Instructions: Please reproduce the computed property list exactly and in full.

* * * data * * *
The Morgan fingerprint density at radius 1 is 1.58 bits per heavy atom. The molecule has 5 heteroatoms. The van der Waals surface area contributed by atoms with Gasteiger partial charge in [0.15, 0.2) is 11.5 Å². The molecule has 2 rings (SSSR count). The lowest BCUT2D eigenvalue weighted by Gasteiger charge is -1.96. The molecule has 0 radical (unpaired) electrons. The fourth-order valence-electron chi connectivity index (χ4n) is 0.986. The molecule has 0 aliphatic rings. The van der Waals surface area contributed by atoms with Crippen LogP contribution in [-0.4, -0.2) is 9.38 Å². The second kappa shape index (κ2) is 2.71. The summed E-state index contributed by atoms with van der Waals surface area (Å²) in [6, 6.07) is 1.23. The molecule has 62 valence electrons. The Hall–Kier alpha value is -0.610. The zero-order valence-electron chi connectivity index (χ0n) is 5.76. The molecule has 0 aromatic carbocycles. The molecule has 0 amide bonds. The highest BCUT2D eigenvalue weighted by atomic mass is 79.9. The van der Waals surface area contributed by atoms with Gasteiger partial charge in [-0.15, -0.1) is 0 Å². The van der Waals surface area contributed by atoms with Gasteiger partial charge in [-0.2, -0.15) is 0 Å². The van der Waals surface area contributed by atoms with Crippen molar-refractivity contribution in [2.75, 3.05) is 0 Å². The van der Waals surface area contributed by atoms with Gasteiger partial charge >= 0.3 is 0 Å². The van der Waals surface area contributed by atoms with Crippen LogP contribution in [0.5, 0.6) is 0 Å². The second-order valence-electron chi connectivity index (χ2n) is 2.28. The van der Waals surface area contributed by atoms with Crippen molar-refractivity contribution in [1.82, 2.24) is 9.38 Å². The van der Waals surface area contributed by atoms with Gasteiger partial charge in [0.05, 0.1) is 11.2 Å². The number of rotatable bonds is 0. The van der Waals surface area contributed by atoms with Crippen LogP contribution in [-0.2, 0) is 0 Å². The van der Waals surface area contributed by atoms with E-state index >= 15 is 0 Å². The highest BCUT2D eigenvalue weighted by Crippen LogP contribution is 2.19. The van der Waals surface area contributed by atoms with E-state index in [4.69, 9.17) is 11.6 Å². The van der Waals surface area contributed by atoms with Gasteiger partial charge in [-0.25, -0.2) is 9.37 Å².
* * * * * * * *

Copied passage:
The Morgan fingerprint density at radius 1 is 1.58 bits per heavy atom. The molecule has 5 heteroatoms. The van der Waals surface area contributed by atoms with Gasteiger partial charge in [0.15, 0.2) is 11.5 Å². The molecule has 2 rings (SSSR count). The lowest BCUT2D eigenvalue weighted by Gasteiger charge is -1.96. The molecule has 0 radical (unpaired) electrons. The fourth-order valence-electron chi connectivity index (χ4n) is 0.986. The molecule has 0 aliphatic rings. The van der Waals surface area contributed by atoms with Crippen LogP contribution in [-0.4, -0.2) is 9.38 Å². The second kappa shape index (κ2) is 2.71. The summed E-state index contributed by atoms with van der Waals surface area (Å²) in [6, 6.07) is 1.23. The molecule has 62 valence electrons. The Hall–Kier alpha value is -0.610. The zero-order valence-electron chi connectivity index (χ0n) is 5.76. The molecule has 0 aromatic carbocycles. The molecule has 0 amide bonds. The highest BCUT2D eigenvalue weighted by atomic mass is 79.9. The van der Waals surface area contributed by atoms with Gasteiger partial charge in [-0.15, -0.1) is 0 Å². The van der Waals surface area contributed by atoms with Gasteiger partial charge in [-0.2, -0.15) is 0 Å². The van der Waals surface area contributed by atoms with Crippen molar-refractivity contribution in [2.75, 3.05) is 0 Å². The van der Waals surface area contributed by atoms with Gasteiger partial charge >= 0.3 is 0 Å². The van der Waals surface area contributed by atoms with Crippen LogP contribution in [0.5, 0.6) is 0 Å². The second-order valence-electron chi connectivity index (χ2n) is 2.28. The van der Waals surface area contributed by atoms with Crippen molar-refractivity contribution in [1.82, 2.24) is 9.38 Å². The van der Waals surface area contributed by atoms with Gasteiger partial charge in [0.05, 0.1) is 11.2 Å². The number of rotatable bonds is 0. The van der Waals surface area contributed by atoms with Crippen LogP contribution in [-0.2, 0) is 0 Å². The van der Waals surface area contributed by atoms with E-state index >= 15 is 0 Å². The highest BCUT2D eigenvalue weighted by Crippen LogP contribution is 2.19. The van der Waals surface area contributed by atoms with E-state index in [4.69, 9.17) is 11.6 Å². The van der Waals surface area contributed by atoms with Gasteiger partial charge in [-0.25, -0.2) is 9.37 Å².